Stephen Bannon is gone from the White House and back at Breitbart -- rallying conservatives for a "season of war" against the Republican Party establishment, especially Senate Majority Leader Mitch McConnell.
McConnell is meeting with President Trump on Monday -- to discuss how to try to pass tax reform and salvage a legislative year that so far has fallen way short of GOP promises.
But now add this to the agenda, or at least the mood of the meeting: Michael Bender of The Wall Street Journal reports that Trump and Bannon have spoken at least three times in recent days -- and that the President supports Bannon's "war" on the establishment.
"If this trend continues, we'll see some fallout," Bender explains. "These two guys feed off of each other's combustible energy and that will leave (chief of staff) John Kelly to pick up the pieces."
2) Bannon says he is a Trump ally -- but his agenda suggests conflict looms ahead
As he wages what he likens to an "Ides of March" war on the GOP establishment, Bannon insists he is 100% supportive of Trump, and stirring this fight to take on those he blames for blocking, stalling or ignoring the President's priorities.
In his weekend speech to the Values Voter summit, Bannon made some predictions, including that the President would handily win re-election.
But some others raised eyebrows: Bannon predicted the administration would soon designate the Muslim Brotherhood a terrorist organization and that it was very close to moving the US Embassy in Israel from Tel Aviv to Jerusalem.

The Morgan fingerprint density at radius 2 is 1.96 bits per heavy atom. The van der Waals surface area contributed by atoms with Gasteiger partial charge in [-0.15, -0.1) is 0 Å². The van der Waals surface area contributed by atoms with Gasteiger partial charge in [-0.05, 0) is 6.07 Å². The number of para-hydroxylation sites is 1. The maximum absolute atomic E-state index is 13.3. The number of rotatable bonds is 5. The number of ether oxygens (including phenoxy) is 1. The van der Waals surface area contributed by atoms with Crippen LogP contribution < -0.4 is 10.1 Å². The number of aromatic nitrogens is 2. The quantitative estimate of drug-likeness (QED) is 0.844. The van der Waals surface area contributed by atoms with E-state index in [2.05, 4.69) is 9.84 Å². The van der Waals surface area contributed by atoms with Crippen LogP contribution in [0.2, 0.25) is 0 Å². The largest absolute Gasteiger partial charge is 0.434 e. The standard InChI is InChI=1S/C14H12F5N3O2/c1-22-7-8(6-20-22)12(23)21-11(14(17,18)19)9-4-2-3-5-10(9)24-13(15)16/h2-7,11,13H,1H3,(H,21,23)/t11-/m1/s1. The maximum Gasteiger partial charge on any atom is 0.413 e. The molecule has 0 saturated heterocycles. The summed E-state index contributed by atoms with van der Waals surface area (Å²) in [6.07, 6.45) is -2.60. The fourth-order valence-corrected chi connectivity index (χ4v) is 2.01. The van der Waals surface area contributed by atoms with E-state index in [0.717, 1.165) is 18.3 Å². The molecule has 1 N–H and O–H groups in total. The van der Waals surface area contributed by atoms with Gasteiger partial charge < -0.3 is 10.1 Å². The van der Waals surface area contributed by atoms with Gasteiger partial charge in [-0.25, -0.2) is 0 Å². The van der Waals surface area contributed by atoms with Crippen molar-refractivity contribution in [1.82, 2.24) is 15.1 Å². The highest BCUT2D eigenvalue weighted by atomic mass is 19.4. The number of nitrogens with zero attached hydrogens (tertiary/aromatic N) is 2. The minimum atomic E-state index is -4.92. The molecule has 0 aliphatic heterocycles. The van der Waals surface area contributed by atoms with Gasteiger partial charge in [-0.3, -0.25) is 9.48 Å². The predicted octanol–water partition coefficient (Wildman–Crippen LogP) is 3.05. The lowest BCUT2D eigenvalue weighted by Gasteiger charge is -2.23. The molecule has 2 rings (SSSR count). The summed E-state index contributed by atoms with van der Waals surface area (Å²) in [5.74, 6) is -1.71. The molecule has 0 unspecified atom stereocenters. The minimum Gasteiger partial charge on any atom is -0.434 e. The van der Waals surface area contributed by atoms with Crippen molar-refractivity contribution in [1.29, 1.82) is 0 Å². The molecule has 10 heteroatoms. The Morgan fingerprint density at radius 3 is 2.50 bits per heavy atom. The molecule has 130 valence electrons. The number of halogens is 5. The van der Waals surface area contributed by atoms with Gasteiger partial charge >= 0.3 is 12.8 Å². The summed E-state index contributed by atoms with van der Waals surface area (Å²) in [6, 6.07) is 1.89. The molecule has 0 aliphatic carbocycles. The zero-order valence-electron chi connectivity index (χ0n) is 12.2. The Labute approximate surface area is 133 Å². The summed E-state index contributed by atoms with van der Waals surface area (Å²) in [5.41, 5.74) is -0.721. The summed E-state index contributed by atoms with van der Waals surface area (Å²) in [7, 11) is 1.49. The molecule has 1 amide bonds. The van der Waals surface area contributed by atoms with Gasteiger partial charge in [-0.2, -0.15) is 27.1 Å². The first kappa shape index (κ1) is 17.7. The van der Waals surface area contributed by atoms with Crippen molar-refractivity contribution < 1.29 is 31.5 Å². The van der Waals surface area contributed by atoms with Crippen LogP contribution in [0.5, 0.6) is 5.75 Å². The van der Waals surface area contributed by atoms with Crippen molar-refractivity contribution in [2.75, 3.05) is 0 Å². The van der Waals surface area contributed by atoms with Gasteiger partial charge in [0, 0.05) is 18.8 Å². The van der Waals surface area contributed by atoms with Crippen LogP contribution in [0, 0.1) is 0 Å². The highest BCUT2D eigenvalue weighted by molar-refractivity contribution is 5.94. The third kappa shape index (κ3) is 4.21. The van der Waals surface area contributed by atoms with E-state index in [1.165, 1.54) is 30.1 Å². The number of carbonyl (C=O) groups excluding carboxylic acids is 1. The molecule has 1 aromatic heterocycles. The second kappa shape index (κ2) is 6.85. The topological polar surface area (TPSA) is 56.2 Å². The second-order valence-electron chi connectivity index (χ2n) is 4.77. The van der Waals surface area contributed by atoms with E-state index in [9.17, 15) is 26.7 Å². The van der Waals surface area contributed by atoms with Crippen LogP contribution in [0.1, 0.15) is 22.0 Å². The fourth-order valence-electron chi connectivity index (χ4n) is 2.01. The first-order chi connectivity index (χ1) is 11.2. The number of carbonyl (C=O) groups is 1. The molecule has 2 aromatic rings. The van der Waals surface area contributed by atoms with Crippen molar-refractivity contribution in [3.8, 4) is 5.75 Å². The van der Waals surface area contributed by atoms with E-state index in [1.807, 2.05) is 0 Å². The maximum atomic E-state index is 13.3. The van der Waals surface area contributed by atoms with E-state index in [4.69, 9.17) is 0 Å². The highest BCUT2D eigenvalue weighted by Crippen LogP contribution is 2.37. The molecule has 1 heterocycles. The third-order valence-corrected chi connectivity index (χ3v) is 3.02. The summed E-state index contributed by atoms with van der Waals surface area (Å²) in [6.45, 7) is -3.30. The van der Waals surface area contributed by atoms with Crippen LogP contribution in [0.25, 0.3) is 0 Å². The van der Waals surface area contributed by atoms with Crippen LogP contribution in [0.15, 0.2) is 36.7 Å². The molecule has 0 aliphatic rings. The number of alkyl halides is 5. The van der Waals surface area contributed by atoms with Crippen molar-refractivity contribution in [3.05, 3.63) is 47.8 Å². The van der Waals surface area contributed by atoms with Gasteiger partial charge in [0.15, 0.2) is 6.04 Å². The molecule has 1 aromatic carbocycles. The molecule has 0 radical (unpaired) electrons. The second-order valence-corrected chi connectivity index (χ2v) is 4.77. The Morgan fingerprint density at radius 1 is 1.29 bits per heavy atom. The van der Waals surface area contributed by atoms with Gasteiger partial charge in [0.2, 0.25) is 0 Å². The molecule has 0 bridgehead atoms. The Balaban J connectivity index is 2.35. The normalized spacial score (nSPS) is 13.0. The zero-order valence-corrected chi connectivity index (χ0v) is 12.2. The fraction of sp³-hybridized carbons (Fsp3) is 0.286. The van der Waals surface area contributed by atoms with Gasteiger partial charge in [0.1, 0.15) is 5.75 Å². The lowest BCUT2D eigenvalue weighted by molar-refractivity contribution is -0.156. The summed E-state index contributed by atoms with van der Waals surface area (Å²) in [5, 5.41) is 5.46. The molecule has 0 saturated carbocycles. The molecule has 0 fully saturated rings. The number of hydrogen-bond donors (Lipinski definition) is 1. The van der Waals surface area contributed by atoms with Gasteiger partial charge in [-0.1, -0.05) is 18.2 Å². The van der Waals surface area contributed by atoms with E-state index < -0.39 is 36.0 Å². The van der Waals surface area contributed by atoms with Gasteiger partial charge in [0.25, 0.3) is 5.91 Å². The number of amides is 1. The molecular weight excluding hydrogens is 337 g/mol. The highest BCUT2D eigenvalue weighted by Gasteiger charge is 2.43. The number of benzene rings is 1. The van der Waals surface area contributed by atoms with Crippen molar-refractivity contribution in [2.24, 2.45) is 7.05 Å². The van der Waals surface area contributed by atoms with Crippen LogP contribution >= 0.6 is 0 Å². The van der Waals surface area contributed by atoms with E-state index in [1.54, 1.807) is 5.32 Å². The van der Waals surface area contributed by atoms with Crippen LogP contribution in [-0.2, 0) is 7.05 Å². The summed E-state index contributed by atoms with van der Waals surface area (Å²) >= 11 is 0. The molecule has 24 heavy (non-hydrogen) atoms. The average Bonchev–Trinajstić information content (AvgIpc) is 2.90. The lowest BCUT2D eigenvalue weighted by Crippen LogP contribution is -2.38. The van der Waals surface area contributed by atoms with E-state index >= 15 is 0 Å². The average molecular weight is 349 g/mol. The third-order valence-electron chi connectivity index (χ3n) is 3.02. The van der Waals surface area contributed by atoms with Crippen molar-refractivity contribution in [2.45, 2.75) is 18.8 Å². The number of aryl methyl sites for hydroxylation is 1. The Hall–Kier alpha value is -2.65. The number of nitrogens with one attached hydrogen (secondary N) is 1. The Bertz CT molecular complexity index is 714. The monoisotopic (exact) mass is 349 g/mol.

Eliana Johnson of Politico heard those predictions and quickly checked with administration sources: Not true, they said.
It suggests, Johnson reports, that Bannon is pushing his own agenda -- at the risk of conflict with his former boss.
"We're going to increasingly see Steve Bannon not only backing anti-establishment candidates, that's predictable, but pushing his own agenda from outside the White House. That's a policy agenda, not merely a political agenda," said Johnson. "That puts him at odds with the White House and it will be interesting to see how that dynamic plays out between him and the President and if they start butting heads."
3) The President guts Obamacare and talks of a big deal -- but what will he support?
President Trump is nothing if not disruptive, and his executive actions to dismantle parts of Obamacare are raising concerns there will be uncertainty in insurance markets, and perhaps premium hikes for lower-income Americans. The President says he is acting because Congress has failed to act -- and that he is open to some big partisan health care deal.
In fact, the President on Friday repeatedly said he wanted Democrats to call him, or show up at the White House, to negotiate such a deal.
Set aside, for now, the intellectual inconsistency of saying on the one hand he insists on repealing Obamacare and on the other that he is willing to work with Democrats on what would be fairly characterized as repairing or fixing Obamacare.
CNN's Abby Phillip reports that it is unclear, even to members of the President's team, what he would be willing to include in any such deal.